By Eiichiro Oda. Released in Japan by Shueisha, serialization ongoing in the magazine Weekly Shonen Jump. Released in North America by Viz.
There’s always a risk that Oda runs because he puts everything into his manga. This is not a title like Bleach, where a 5-minute fight can take three months of real time. There’s always at least ten different things going on. The difficulty is in trying to keep all that happening and not confuse or alienate the audience with too much information all at once. And in this volume, I’m afraid a lot of the time Oda doesn’t quite manage it. He’s simply trying to do too much too fast here, using too many characters that we haven’t grown to care about yet.
This is basically a volume in two halves. The first continues the melee battle on Fishman Island, as the Straw Hats get in between a civil war/coup started by Hody Jones and his brand of outlaw scum. Of course, they’re powerful outlaw scum, so King Neptune and his good guys are getting pounded. Meanwhile, Luffy has succeeded in getting Princess Shiratori outside, but this quickly leads to even more chaos. And then there’s Jimbei, who is down by the grave of the princess’ mother, feeling guilt and sadness. There are some nifty fights (Zoro is, as usual, badass) and the odd goofy comedic moment (Sanji seems to finally get better here, after briefly turning to stone (which I’m sure isn’t meant to be metaphorical at ALL.) But mostly the chaos is what’s driving everything, and this does make things incoherent at times.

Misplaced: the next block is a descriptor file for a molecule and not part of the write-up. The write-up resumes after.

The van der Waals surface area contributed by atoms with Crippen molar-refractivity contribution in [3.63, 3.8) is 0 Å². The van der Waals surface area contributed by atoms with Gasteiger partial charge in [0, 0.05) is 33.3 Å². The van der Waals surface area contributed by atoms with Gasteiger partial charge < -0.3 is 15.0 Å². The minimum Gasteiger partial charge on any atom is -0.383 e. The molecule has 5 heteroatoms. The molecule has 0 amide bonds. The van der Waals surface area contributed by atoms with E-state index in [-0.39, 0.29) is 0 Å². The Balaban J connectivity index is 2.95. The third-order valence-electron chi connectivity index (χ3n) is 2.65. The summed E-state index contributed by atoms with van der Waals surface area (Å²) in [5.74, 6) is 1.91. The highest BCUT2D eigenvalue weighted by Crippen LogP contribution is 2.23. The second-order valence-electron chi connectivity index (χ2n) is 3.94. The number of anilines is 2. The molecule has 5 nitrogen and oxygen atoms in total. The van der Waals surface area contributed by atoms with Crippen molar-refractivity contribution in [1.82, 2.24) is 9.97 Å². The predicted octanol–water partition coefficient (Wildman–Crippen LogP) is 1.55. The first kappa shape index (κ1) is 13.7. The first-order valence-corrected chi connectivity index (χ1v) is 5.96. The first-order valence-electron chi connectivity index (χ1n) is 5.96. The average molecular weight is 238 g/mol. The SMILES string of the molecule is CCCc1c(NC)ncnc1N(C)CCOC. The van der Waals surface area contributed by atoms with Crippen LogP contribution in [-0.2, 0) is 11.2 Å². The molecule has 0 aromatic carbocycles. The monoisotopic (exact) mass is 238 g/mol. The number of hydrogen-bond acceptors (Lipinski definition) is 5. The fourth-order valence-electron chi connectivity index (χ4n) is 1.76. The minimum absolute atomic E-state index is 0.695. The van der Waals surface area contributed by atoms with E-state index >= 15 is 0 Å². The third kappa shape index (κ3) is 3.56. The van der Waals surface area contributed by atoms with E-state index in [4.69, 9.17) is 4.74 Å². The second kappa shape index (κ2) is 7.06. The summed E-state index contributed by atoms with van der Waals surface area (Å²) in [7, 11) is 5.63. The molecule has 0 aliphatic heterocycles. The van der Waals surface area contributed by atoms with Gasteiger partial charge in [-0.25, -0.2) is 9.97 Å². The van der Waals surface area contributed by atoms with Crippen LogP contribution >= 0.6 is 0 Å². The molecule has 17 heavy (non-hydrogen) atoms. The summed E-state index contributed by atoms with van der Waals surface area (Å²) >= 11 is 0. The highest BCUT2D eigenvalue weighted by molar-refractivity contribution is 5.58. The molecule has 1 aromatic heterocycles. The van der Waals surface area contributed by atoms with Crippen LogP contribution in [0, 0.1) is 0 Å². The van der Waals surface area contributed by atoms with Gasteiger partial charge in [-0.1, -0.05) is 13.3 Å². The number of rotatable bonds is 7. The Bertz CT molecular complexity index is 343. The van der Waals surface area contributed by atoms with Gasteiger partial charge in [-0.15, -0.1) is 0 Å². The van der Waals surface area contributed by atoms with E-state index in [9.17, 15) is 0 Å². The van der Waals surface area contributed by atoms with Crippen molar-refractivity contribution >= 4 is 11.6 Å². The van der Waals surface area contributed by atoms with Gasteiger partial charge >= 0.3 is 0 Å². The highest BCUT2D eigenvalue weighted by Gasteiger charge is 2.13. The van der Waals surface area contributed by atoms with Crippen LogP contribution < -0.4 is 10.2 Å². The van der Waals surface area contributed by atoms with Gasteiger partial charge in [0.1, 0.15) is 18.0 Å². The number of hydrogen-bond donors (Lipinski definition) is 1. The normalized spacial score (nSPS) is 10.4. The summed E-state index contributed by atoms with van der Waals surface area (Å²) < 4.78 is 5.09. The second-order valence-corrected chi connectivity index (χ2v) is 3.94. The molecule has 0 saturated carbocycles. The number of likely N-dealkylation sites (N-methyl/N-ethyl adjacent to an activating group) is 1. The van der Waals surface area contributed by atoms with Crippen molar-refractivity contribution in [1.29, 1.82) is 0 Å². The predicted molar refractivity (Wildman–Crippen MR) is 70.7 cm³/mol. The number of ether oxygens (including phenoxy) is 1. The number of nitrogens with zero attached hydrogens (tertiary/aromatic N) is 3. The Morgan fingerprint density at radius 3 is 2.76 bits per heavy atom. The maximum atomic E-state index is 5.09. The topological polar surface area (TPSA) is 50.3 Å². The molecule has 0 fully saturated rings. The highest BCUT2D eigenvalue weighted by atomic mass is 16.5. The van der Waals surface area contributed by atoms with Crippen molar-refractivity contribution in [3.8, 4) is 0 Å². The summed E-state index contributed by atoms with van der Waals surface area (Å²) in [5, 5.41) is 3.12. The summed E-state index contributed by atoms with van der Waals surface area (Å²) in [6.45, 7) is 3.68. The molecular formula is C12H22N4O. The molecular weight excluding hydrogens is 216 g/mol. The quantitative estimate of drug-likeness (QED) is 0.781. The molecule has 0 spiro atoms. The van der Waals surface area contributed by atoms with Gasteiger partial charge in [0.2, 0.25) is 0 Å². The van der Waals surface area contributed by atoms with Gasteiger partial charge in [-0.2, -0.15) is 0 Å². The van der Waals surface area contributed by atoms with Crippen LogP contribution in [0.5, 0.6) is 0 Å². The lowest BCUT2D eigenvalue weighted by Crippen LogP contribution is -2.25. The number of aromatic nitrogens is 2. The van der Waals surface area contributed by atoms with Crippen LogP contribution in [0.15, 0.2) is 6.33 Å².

Some things to note: Nami’s subplot is actually quite interesting. She’s recognized, sort of, as being an ex-member of Arlong’s crew, and certainly Jimbei’s guilt is directed quite a bit in her direction. But we don’t really see her reacting much beyond faraway looks and the occasional sweatdrop. I like to think that it’s Oda showing that Nami is finally starting to move on from her past (we get a nice page-long flashback from Nami for those readers who may have forgotten it), but also we see that she can also see things from the other side now, and is more aware of the prejudice and persecution that fish-people have suffered. Not that she’s forgiving Arlong anytime soon.
Which leads us into the big flashback. This is an unusual flashback in that it doesn’t seemingly stem from a crewmember’s past and end with them joining Luffy – unless that’s meant to be Jimbei. Instead, we meet Fisher Tiger and Queen Otohime, two characters whose dreams and ideals for their people are contrasted against each other. Fisher Tiger knows what’s right and tries to follow that, but the constant abuse of humanity against his people has ground him down. As for Queen Otohime, her naivete is contrasted with her nobility and pure stubbornness, and we learn that even if fishmen and humanity can try to move closer together, it only seems to take one person with different ideas to screw everything up. As you might guess, prejudice is not an easy fix, especially when it involves slavery.
The aftermath of the queen’s death will have to wait for the next volume, as she dies on the last page (Oda even notes there’s no room for extras this time). But it’s not going to be pretty. Oda is showing us that the world is a complex, contrasting, and sometimes horrible place. Even if he’s trying to jam it into a narrative already overstuffed with political battles and revolutions. Next volume should have a lot of fights, which will actually come as a relief after all this buildup, I think.
(Also, Oda’s response to the reader asking who the father of Makino’s child is is classic Odatroll. He clearly knows all about the Shanks/Makino shippers, and is baiting them mercilessly.)